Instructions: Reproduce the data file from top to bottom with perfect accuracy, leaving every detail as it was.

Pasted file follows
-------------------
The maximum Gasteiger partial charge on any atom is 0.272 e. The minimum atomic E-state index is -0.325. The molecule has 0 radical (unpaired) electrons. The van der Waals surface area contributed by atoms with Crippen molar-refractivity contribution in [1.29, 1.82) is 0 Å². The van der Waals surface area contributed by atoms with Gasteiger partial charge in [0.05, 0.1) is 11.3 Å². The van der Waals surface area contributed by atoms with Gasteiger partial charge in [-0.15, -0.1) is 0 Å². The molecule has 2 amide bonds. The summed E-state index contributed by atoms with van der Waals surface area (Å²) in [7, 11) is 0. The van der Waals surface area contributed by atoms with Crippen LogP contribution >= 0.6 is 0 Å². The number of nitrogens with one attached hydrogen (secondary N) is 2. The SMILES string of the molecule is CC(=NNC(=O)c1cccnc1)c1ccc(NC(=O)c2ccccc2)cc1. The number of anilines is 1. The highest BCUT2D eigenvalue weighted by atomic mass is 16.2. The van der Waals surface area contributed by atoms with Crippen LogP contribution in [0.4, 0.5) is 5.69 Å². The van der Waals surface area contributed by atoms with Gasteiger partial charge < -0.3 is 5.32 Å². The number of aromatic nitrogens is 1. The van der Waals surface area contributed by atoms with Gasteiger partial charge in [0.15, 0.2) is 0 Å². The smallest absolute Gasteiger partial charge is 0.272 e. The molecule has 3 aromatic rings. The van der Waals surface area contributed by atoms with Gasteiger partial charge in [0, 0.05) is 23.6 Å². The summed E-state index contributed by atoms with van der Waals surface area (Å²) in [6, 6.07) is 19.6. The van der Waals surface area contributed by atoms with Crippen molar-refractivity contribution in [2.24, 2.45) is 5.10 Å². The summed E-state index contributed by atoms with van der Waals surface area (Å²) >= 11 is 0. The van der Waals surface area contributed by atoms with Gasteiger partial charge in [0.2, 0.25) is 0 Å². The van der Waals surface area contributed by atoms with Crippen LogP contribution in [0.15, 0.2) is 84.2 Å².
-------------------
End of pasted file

The maximum Gasteiger partial charge on any atom is 0.272 e. The minimum atomic E-state index is -0.325. The molecule has 0 radical (unpaired) electrons. The van der Waals surface area contributed by atoms with Crippen molar-refractivity contribution in [1.29, 1.82) is 0 Å². The van der Waals surface area contributed by atoms with Gasteiger partial charge in [0.05, 0.1) is 11.3 Å². The van der Waals surface area contributed by atoms with Gasteiger partial charge in [-0.15, -0.1) is 0 Å². The molecule has 2 amide bonds. The summed E-state index contributed by atoms with van der Waals surface area (Å²) in [7, 11) is 0. The van der Waals surface area contributed by atoms with Crippen LogP contribution >= 0.6 is 0 Å². The number of nitrogens with one attached hydrogen (secondary N) is 2. The SMILES string of the molecule is CC(=NNC(=O)c1cccnc1)c1ccc(NC(=O)c2ccccc2)cc1. The number of anilines is 1. The highest BCUT2D eigenvalue weighted by atomic mass is 16.2. The van der Waals surface area contributed by atoms with Crippen LogP contribution in [0.4, 0.5) is 5.69 Å². The van der Waals surface area contributed by atoms with Gasteiger partial charge < -0.3 is 5.32 Å². The number of aromatic nitrogens is 1. The van der Waals surface area contributed by atoms with Gasteiger partial charge in [0.15, 0.2) is 0 Å². The smallest absolute Gasteiger partial charge is 0.272 e. The molecule has 3 aromatic rings. The van der Waals surface area contributed by atoms with Gasteiger partial charge in [0, 0.05) is 23.6 Å². The summed E-state index contributed by atoms with van der Waals surface area (Å²) in [6, 6.07) is 19.6. The van der Waals surface area contributed by atoms with Crippen molar-refractivity contribution in [2.24, 2.45) is 5.10 Å². The summed E-state index contributed by atoms with van der Waals surface area (Å²) >= 11 is 0. The van der Waals surface area contributed by atoms with Gasteiger partial charge in [0.2, 0.25) is 0 Å². The van der Waals surface area contributed by atoms with Crippen LogP contribution in [0.15, 0.2) is 84.2 Å².